Remote Work Policy

What is a Remote Work Policy & How to Create One

A complete guide to drafting a remote work policy for your team. Find out what a remote work policy is, what it should contain, and why you need one.

Anja Simic
Written by Anja Simic
September 28, 2021
Need help onboarding international talent?
Try Deel

Whether your company is already fully remote or just transitioning due to the coronavirus pandemic, it is likely to encounter obstacles and misunderstandings related to remote working. A possible solution for those challenges is drafting a good remote work policy. This policy is actually a remote work agreement that outlines all the aspects of remote work arrangements: duties, expectations, and procedures.

And though the word policy may make you roll your eyes and think of bureaucracy, that doesn't have to be the case. Informal or verbal procedures may sound great, especially in teams where trust is king. Still, they can cause headaches even with the best of intentions.

Why have a remote work policy?

You may wonder why a remote work policy is needed in the first place. As we have covered in one of our previous articles, remote work is not about work location or a worksite. It's an entirely different work method and setting. A solid remote work policy is a necessity that makes life easier for everyone: the managers, the teams, and the company as a whole. Even if your company is introducing remote working short-term, you should consider creating one.

With space for misunderstandings out of the way, everyone can focus on establishing trust and doing their best work.

What to include in a remote work policy?

The first step to a comprehensive remote work policy is understanding what it is and what elements it should contain. It is important to cover the basics before drafting, whether you plan to use a remote work policy template found on the internet or write your own.

When drafting a remote work policy for your company, you need to think about all aspects of work performance, even those you wouldn't consider significant in a traditional office. Policy elements like responsiveness and communication practices may not cross your mind, so a vital piece of advice is to include team members from all departments not just human resources in the policy creation. Some of them may offer insights that will prove essential, so gather your team and go through the policy ideas with them.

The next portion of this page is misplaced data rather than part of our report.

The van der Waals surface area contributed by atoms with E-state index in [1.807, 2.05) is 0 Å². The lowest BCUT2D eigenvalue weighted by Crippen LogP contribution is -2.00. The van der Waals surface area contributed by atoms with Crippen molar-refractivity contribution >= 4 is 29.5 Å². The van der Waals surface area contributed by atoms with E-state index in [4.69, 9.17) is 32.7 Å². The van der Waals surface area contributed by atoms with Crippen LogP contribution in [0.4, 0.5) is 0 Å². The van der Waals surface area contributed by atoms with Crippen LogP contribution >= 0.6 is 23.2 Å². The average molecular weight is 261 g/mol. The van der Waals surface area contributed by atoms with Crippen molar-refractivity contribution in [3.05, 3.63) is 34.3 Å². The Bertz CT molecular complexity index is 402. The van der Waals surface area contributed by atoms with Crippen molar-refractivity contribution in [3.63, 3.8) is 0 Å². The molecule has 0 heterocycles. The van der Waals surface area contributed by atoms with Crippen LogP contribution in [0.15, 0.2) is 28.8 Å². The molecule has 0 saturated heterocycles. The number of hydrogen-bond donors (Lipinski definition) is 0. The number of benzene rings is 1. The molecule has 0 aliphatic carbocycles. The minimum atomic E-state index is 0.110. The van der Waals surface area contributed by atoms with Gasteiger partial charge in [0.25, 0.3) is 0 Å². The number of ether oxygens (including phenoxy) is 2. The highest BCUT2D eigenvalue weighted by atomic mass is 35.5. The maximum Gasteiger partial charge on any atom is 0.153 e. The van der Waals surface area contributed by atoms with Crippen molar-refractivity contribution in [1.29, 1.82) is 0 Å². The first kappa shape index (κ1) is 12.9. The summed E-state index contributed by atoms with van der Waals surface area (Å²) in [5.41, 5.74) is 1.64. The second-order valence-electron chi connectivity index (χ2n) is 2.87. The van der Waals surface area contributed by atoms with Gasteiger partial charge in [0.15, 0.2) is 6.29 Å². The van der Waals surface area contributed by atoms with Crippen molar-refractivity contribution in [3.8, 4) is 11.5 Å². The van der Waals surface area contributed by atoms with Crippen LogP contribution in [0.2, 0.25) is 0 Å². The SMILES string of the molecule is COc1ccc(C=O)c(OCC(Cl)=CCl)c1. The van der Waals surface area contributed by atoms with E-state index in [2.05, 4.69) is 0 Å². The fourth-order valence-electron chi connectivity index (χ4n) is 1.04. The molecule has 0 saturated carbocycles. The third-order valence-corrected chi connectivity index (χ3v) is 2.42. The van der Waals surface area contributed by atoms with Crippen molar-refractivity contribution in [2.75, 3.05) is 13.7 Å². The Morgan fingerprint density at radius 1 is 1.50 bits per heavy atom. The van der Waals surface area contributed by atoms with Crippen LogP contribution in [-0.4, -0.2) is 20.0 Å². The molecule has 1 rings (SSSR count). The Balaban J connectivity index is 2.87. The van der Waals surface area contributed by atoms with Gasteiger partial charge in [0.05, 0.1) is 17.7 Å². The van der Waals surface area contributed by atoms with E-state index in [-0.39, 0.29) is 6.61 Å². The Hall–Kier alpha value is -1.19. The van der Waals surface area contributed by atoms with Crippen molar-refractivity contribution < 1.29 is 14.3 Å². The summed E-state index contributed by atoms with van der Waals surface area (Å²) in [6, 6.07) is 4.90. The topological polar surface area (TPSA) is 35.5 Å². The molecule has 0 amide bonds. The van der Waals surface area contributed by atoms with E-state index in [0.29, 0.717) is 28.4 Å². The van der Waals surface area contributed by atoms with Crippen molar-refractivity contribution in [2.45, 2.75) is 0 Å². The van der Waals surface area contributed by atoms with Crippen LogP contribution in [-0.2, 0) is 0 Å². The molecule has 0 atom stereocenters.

Let's dive right into some of the crucial elements of a good remote work policy and explore them individually.

Remote work eligibility

The first chapter in creating a telecommuting policy and procedure establishes which positions are eligible to work remotely and outlines them clearly. If the company is not fully remote, the HR department will need to analyze the organizational structure and determine which employees can telework and how often. Of course, in cases of roles not suitable for remote work, those should be included in the eligibility chapter as well. In specific situations, like working from home part-time and otherwise from the office, home policy also needs to be analyzed for each position within the company.

Remote work authorization

After you have completed the list of positions and personnel eligible to become remote employees, you need to make this transition official. Employees should submit a request for remote work and specify whether they wish to telecommute full-time or part-time. This request needs to be approved, which brings us to the next step - authorization. Make sure to document who approves remote work requests and how the procedure of submitting a request works.

Work expectation management

Managing expectations is one of the most critical elements of a well-crafted remote work agreement. Since remote workers often end up working longer hours and therefore jeopardize their work-life balance, the remote work policy should address telecommuters' availability and their working hours. Whether your remote team sticks to the 9-5 schedule or has flexible hours, ensure their availability is highlighted in the remote work agreement. Apart from work hours, the policy should contain the expected outcome (performance metrics) of your employees' work and responsibilities. Emphasize any changes that may affect particular positions and their workload, set guidelines for attendance, and give instructions on communication processes for work expectation management.